By David Wagman
The Federal Energy Regulatory Commission last week issued a 40-page draft “Smart Grid Policy.” Power generators nationwide could be affected by the policy’s call to develop standards to address the large amounts of renewable energy resources likely to be developed in coming years and the eventual deployment of plug-in electric vehicles.
Public comment on the draft is being accepted. FERC’s proposed policy is part of Docket No. PL09-4-000 issued March 19. It was published in the Federal Register and at the Commission’s web page at www.ferc.gov.
FERC said smart grid advancements will apply digital technologies to the grid and enable real-time information coordination from generation resources, demand resources and distributed energy resources.
The smart grid concept envisions a power system that permits two-way communication between the grid and essentially everything connected to it, including generation and large consumer appliances.
FERC said interoperability will enhance the bulk power system’s efficiency at the same time it enables tools such as demand response systems to help consumers better manage energy use.
Interoperability will also help integrate “significant new renewable power” into the transmission system and support state and federal efforts to promote still more renewable energy.
According to the North American Electric Reliability Corp. (NERC), the U.S. had 25,170 MW of nameplate wind capacity installed as of December. NERC said another 145,000 MW of wind power projects are planned or proposed over the next 10 years. Some parts of the bulk power system may need to integrate what FERC described as “unprecedented amounts of variable generation resources.” Such integration is significant because operators of variable generation have less control over when the resource is available to produce electricity.
The draft policy comes as part of FERC’s responsibility under the Energy Independence and Security Act of 2007 to adopt standards and protocols to ensure smart grid functionality and interoperability in transmission as well as in regional and wholesale energy markets.
Large amount of variable generation raise several operational and planning issues, including:
• Resource adequacy
• Resource management
• Reduced system inertia
FERC said a variety of solutions may be feasible, including deploying large amounts of storage, which it said could address both resource adequacy and resource management concerns. However, technical and economic issues remain to be addressed before such investment is likely to become significant.
Addressing resource management, the FERC draft policy highlighted the problem of potential over-generation, which can occur during off-peak periods when load is at its lowest and system operators have turned off all but their largest conventional units. If large amounts of variable generation begin producing during these times, then the electricity supply could exceed demand and risk unbalancing the bulk power system.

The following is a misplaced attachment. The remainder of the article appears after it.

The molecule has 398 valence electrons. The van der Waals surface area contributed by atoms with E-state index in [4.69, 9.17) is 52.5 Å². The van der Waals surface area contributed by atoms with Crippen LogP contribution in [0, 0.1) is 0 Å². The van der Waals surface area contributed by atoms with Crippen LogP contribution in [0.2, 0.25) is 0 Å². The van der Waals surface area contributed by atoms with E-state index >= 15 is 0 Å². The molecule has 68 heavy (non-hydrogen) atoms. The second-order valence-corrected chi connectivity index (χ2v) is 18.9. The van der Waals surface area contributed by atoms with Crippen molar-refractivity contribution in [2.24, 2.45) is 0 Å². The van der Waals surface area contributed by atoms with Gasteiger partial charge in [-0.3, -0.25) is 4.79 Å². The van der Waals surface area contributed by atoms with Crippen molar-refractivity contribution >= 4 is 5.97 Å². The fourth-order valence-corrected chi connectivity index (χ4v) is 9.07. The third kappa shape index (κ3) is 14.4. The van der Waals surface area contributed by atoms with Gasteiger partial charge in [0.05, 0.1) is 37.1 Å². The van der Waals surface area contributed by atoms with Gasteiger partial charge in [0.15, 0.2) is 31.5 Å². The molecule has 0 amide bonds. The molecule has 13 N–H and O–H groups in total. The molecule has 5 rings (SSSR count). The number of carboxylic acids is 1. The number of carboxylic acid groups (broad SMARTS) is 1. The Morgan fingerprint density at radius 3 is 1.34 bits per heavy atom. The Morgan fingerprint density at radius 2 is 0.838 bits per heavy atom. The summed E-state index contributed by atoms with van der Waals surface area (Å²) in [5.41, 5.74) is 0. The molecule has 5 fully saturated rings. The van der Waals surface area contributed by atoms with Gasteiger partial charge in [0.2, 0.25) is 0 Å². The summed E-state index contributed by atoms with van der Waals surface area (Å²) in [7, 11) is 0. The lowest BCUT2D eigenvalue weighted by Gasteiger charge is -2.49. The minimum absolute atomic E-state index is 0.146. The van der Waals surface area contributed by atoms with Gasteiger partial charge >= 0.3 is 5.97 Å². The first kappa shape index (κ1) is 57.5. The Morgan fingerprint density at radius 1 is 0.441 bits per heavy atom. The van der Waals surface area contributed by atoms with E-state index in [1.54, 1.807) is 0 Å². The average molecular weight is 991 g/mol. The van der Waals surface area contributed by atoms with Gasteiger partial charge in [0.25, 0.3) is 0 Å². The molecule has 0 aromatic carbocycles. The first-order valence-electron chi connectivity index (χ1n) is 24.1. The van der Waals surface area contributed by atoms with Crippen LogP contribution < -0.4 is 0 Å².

To keep the system in balance under such conditions, operators may be forced to require variable generation to reduce output. FERC said the downside is that the variable generation may be producing the lowest-priced energy on the system.
A system allowing entities to receive timely signals to shift their demand and allowing such load shifts to be controlled by the system operator could ease concerns with over-generation.
“The urgency to develop and implement those aspects of a smarter grid that can enable such demand response capability is clear,” FERC said.
FERC also addressed electricity-powered vehicles and their potential affect on the grid and power generators.
“Judging by the observed intensity of electric utility and state government interest in this area, the potential for a significant shift in personal transportation to electric power in the near future cannot be discounted.”
Ultimately, FERC said, large numbers of plug-in vehicles have the potential to provide some ancillary services like distributed energy storage or regulation services, when aggregated.
FERC said the smart grid’s enhanced information processing and high-speed communications and control capabilities would prove “extremely helpful, perhaps necessary” in dealing with the challenges and opportunities associated with large numbers of new electric vehicles on the bulk power system.
Frameworks and Standards
The FERC draft policy proposes to prioritize development of standards for cyber security and a “common semantic framework and software models” to “enable effective communication and coordination.” It also proposes to develop standards for wide-area situational awareness (which it defines as the visual display of systems conditions in near real time at the reliability coordinator level and above), demand response, electric storage and electric transportation.
Addressing energy storage, FERC said the only significant electricity storage technology to date has been pumped storage hydroelectric technology. New storage technologies are under development, however, which could provide “substantial value” to the electric grid.
Turning to electric transportation, FERC said maintaining reliable operation of the bulk power system will require some level of control over when and how electric cars draw electricity off of the system.
“Ultimately we would hope for a smarter grid to accommodate a wide array of advanced options for electric vehicle integration with the grid, including full vehicle-to-grid capabilities,” FERC said.